She explains it well:
The issue appeals to a range of dark emotions: economic insecurities, fear of terrorism, and resentment about spending tax revenues on people who have no right to be here in the first place. Then there are the cultural concerns. According to Andrew Kohut of the Pew Research Center, some 40 percent of the public think the growing number of newcomers "threaten traditional American customs and values."The thing is - nobody has really defined "traditional American customs and values". What exactly are they? How are they threatened by people immigrating from Latin America? It is a vague phrase - and one that can easily lead to shifting goalposts.
Let's be honest - there is a very unsavory element (Jared Taylor is a regular contributor to VDARE.com) among those who have opposed President Bush's proposals on solving the present situation. We're talking what is, at best, winking at the unacceptable (somehow, Michelle Malkin lets VDARE run her columns a day earlier than Townhall.com or Creators' Syndicate). Samuel Francis was not even admitted as a racist, despite clear evidence of his bigotry. Reading President Bush's speech on his proposal, I get the impression that he has thought this problem through, and that he wants a real solution to the problem - not a political slogan or a band-aid. He's not favoring amnesty (despite many claims to the contrary from his opponents).
The fact is, we are at nearly full employment (unemployment is at 4.9%), and we have a lot of jobs that need doing. Dirty jobs, jobs involving outdoor work, jobs involving a low level of skills. And we've had one to one and a half million abortions per year since 1972 (over 34 years - that's as many as 51 million abortions), which also effects the potential labor force. In essence, it is largely an economic problem - and a problem of America's own making. In a sense, it is cultural - we have allowed abortion a foothold of at least three deacdes and probably longer, much to our nation's discredit. But in addition to that moral problem, the 34-51 million abortions have also created a huge economic problem. These are people who would be potentially doing the dirty/low-skill jobs.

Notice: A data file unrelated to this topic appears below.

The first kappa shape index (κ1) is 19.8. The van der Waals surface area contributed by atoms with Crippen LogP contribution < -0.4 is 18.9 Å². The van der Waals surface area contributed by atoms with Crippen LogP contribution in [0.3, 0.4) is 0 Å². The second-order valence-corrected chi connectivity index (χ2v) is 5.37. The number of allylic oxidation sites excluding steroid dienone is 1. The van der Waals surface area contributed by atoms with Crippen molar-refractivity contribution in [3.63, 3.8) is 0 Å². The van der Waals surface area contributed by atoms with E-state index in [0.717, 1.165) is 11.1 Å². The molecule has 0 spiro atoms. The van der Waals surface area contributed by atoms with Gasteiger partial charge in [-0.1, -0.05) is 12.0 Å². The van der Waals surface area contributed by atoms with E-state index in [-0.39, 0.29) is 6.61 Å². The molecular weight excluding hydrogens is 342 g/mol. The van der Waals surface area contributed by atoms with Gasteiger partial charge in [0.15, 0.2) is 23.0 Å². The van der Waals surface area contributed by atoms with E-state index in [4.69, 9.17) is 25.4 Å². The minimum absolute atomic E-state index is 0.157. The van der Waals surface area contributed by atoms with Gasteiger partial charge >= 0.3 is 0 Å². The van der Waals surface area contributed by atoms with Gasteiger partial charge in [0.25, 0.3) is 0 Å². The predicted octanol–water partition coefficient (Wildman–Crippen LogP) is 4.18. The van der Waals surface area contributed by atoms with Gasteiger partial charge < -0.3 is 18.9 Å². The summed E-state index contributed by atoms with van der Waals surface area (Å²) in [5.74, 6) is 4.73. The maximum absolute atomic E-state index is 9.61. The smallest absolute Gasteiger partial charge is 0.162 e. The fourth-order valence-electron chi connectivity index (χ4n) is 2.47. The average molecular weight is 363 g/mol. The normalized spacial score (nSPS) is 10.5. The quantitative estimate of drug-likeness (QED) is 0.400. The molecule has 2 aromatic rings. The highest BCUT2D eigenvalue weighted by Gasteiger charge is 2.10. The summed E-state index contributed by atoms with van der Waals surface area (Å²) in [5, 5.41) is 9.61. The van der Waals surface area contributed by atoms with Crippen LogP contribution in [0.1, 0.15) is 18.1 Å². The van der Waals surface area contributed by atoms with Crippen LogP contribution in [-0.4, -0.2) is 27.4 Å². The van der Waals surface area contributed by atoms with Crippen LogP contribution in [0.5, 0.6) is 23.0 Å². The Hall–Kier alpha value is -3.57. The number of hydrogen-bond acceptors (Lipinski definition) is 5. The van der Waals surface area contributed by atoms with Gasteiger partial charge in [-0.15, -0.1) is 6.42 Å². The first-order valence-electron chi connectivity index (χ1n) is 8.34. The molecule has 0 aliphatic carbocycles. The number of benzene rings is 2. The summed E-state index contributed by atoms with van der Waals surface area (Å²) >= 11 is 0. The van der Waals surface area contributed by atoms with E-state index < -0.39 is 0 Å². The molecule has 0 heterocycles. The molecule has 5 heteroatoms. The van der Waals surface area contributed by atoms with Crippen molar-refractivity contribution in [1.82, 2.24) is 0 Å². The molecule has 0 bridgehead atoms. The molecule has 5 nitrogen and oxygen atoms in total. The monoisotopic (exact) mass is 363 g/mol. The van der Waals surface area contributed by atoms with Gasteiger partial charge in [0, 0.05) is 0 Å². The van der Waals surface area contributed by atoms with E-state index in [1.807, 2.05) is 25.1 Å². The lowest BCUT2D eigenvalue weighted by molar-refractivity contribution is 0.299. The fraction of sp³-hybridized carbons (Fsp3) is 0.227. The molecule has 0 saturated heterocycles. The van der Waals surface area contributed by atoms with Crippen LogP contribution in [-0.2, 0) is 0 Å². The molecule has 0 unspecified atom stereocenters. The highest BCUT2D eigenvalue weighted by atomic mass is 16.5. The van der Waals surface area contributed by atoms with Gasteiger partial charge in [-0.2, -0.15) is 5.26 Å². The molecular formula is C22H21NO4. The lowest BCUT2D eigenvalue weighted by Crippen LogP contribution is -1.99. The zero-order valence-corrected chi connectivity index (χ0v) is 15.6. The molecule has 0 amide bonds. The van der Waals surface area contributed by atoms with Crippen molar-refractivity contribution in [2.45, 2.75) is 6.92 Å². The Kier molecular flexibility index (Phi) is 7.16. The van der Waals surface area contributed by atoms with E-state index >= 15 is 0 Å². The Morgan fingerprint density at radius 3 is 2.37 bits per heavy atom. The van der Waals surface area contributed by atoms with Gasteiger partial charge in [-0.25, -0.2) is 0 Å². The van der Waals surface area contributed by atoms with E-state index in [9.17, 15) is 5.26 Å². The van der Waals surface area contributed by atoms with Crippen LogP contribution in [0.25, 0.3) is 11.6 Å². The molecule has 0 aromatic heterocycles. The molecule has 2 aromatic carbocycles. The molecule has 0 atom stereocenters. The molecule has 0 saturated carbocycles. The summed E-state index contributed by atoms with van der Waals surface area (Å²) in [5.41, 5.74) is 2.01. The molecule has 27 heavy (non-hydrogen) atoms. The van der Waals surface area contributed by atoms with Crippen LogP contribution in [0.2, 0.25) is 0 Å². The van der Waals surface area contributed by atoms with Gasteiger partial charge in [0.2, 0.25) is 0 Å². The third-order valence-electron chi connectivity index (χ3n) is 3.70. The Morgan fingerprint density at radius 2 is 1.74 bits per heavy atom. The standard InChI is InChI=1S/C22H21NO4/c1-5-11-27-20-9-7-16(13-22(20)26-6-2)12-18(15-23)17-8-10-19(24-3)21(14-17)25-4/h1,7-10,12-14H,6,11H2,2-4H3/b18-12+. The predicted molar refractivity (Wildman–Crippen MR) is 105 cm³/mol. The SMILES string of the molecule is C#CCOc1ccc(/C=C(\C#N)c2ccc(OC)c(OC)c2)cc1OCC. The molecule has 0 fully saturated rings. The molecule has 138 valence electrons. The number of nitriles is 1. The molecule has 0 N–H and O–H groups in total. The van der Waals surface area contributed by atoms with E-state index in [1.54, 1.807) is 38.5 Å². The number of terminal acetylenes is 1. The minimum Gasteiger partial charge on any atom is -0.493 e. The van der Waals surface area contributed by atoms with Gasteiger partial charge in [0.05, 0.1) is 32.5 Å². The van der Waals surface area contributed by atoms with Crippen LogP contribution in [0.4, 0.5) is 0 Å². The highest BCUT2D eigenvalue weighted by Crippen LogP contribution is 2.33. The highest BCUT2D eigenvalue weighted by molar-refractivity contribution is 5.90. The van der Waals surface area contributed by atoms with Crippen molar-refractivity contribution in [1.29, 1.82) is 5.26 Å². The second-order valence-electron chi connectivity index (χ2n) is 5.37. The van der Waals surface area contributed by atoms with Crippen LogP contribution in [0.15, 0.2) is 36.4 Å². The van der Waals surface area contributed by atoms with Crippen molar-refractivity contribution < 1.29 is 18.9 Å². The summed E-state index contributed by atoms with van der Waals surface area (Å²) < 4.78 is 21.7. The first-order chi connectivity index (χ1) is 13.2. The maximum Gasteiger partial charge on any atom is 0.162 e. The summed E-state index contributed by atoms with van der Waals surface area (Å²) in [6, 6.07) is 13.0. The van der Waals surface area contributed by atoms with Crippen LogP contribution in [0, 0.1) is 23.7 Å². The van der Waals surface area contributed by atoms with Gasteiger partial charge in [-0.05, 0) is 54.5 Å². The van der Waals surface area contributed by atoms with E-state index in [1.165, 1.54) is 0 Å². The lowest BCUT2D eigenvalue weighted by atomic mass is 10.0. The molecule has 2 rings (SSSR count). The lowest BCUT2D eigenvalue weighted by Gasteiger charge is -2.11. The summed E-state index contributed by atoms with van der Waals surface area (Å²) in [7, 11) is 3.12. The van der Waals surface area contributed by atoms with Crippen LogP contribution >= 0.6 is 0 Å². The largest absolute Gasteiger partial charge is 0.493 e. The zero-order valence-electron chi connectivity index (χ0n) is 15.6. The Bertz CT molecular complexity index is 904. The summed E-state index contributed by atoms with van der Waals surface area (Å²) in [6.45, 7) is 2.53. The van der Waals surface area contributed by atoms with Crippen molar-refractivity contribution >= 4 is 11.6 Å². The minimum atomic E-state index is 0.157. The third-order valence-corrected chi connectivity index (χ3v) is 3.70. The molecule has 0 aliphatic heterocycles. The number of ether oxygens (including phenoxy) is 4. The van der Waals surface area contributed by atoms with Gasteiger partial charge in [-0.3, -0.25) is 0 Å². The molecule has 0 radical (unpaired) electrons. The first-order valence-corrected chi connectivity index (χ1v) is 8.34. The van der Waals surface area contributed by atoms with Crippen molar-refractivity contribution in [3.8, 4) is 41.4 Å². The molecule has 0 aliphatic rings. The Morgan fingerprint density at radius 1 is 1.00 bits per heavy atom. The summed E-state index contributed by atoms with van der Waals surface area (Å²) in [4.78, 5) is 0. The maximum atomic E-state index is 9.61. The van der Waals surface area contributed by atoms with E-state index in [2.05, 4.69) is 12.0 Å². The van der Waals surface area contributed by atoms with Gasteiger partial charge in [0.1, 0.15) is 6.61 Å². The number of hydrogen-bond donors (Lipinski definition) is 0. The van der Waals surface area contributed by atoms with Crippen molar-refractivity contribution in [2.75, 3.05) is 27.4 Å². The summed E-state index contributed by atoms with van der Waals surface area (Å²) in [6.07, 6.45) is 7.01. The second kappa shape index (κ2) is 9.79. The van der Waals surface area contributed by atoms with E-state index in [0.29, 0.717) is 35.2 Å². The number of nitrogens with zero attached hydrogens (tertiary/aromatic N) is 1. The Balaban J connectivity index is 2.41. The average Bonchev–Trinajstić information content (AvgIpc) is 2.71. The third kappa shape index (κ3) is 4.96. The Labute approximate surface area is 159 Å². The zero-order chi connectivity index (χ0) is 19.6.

What makes it worse, in my opinion, is that the anti-immigration approach costs the GOP at the polls. Not just the aftermath of Pete Wilson and Prop 187 (which turned California into a solid blue state), but the recent gubernatorial campaign in Virginia (Kilgore went from parity among Hispanic voters before his anti-illegal immigration campaign to losing 58-42). It also ticks off the business community - which is the only counterweight for the labor unions (those who support Tancredo should keep in mind that the business community can sit out elections, too).
Very simply, this issue gains some support among the base, but loses a lot among Hispanic voters, the business community (which wants to be left alone), and those who do not care for the blatant use of wedge issues. On the other hand, a constructive solution could not only provide secure borders, meet the needs of business, and it will strengthen the Republican party politically. If, that is, the Republicans can stand up and solve the problem rather than fall for the usual routines from the usual suspects. But that is going to take a very bloody fight.
It's a fight that is worth it.